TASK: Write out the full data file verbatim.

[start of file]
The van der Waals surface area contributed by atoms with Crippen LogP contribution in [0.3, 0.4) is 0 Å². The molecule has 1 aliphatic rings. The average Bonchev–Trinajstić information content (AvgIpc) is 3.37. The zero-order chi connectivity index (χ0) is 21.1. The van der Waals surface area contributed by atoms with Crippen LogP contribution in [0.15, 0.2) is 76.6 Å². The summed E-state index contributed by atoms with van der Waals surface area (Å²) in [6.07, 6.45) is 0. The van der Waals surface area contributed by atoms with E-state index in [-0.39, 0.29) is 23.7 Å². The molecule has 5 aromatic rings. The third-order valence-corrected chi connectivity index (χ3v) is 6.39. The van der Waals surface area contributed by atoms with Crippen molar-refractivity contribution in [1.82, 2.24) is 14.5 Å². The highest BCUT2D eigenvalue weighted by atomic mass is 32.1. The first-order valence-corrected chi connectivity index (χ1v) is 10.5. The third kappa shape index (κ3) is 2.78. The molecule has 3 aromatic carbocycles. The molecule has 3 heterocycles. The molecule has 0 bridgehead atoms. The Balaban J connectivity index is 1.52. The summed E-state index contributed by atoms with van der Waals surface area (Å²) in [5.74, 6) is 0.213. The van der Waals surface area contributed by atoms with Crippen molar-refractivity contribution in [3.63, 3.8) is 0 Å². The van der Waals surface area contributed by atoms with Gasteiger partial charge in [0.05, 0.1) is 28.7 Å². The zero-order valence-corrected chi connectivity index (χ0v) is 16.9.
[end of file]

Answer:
The van der Waals surface area contributed by atoms with Crippen LogP contribution in [0.3, 0.4) is 0 Å². The molecule has 1 aliphatic rings. The average Bonchev–Trinajstić information content (AvgIpc) is 3.37. The zero-order chi connectivity index (χ0) is 21.1. The van der Waals surface area contributed by atoms with Crippen LogP contribution in [0.15, 0.2) is 76.6 Å². The summed E-state index contributed by atoms with van der Waals surface area (Å²) in [6.07, 6.45) is 0. The van der Waals surface area contributed by atoms with E-state index in [-0.39, 0.29) is 23.7 Å². The molecule has 5 aromatic rings. The third-order valence-corrected chi connectivity index (χ3v) is 6.39. The van der Waals surface area contributed by atoms with Crippen molar-refractivity contribution in [1.82, 2.24) is 14.5 Å². The highest BCUT2D eigenvalue weighted by atomic mass is 32.1. The first-order valence-corrected chi connectivity index (χ1v) is 10.5. The third kappa shape index (κ3) is 2.78. The molecule has 3 aromatic carbocycles. The molecule has 3 heterocycles. The molecule has 0 bridgehead atoms. The Balaban J connectivity index is 1.52. The summed E-state index contributed by atoms with van der Waals surface area (Å²) in [5.74, 6) is 0.213. The van der Waals surface area contributed by atoms with Crippen molar-refractivity contribution in [3.63, 3.8) is 0 Å². The van der Waals surface area contributed by atoms with Gasteiger partial charge in [0.05, 0.1) is 28.7 Å². The zero-order valence-corrected chi connectivity index (χ0v) is 16.9.